A Career in Ship Broking?
1. What is a shipbroker?
A shipbroker is someone who arranges the ocean transport of goods and commodities by sea, the employment of a vessel or buys and sells ships on behalf of his clients.
2. What do they do?
Shipbrokers act as intermediaries between shipowners and charterers or the buyers and sellers of ships. The broker is involved in many stages of a deal: presenting the business to potential clients, negotiating the main terms of a contract or sale, finalising the details of the contract and following the deal through to its conclusion. Increasingly shipbrokers also provide their clients with a wide range of market intelligence and advice.
A junior broker would be expected to be extremely flexible in terms of his or her job description - typically no formal training is given and experience is gained "on the job". Tasks might include: entering tonnage into the company's database; assisting the operations (or "post-fixture") department to get an understanding of the more technical nature of shipping; checking through charter parties (the legal contracts for any fixture); as well as starting to build his or her own contacts within the shipping world.
A successful shipbroker will have built up a network of contacts around the world - shipping is an industry based very much upon relationships and therefore it is essential that anybody entering the profession has an ability to get on with people from a variety of backgrounds. Shipbroking is highly competitive and there are far more shipbrokers than shipowners or charterers in the world - any trainee will need a strong commercial sense, be able to think on their feet and offer sound constructive advice to their clients.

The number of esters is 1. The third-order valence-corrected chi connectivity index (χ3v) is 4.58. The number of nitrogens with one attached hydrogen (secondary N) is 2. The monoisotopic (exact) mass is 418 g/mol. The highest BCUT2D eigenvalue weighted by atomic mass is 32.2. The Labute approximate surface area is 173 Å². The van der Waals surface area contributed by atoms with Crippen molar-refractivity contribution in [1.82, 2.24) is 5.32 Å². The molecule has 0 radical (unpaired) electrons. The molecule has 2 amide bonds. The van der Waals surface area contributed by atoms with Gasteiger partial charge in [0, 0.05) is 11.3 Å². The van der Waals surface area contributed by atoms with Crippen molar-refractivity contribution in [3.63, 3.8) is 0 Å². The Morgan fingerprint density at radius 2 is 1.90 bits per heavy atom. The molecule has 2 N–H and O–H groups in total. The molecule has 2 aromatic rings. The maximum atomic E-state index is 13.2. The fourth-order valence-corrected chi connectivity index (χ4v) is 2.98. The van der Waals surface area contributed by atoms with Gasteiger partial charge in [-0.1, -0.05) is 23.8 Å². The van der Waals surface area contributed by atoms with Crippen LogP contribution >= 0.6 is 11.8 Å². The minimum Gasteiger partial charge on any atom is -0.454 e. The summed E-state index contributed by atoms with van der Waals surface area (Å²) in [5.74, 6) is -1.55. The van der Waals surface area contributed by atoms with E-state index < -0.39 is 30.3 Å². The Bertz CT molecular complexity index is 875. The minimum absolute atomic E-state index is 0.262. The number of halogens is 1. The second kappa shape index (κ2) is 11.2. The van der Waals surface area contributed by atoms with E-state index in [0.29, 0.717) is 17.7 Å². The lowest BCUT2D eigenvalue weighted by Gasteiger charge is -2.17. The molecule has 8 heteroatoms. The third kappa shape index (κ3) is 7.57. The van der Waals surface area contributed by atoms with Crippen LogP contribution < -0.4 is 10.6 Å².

Shipbroking is an intensive career choice - the hours are long and brokers are expected to be available "24/7". Typically the day will start early in the morning in time to catch to important Far Eastern markets and continue until the evening - some weekend work is usually expected if clients are based in a country where this is the norm.
3. How does the Baltic Exchange fit in?
The Baltic Exchange is a self-regulated marketplace for shipbrokers. Its members are expected to operate within in a strict code of conduct. Membership of the Baltic enables shipbrokers to network, obtain market information and receive help in disputes.
4. Do I need qualifications?
New entrants to the shipbroking industry do not need a shipping qualification, but there are shipping business degree courses run by several British universities. The Institute of Chartered Shipbrokers offers professional qualifications and the Baltic Exchange also runs a number of practical shipbroking courses.
Liverpool John Moores University
London Metropolitan University
5. Where are the jobs?
Many shipbrokers are based in and around London. It is estimated that London's 700 shipbroking companies - many of them small businesses - account for 50 per cent of all tanker and 30-40 per cent of dry bulk chartering business. Hong Kong, Singapore, Shanghai, Tokyo, Seoul, New York, Vancouver, Athens, Hamburg, Copenhagen and Oslo are also important centres of shipbroking.
6. Is it well-paid?
Shipbroking is a demanding and often stressful career, but the rewards can be high for the successful broker. Shipbrokers generally earn a low to medium basic salary with bonuses for good performance.
7. How do I become a shipbroker?
Companies rarely advertise for entrant positions in to the industry but some of the larger firms do recruit graduate trainees or school leavers. Contact details for some of the larger London firms are listed below:
Howe Robinson & Co Ltd
Mint House 77
London E1 8AF
St Magnus House
3 Lower Thames Street
London EC3R 6HE
Simpson Spence & Young Ltd
1 Portsoken Street
London E1 8PH
Human Resources Director
Gibson Shipbrokers Ltd
PO Box 278
16-20 Ely Place
London EC1P 1HP
Human Resources Manager
124-126 Borough High Street
London SE1 1BL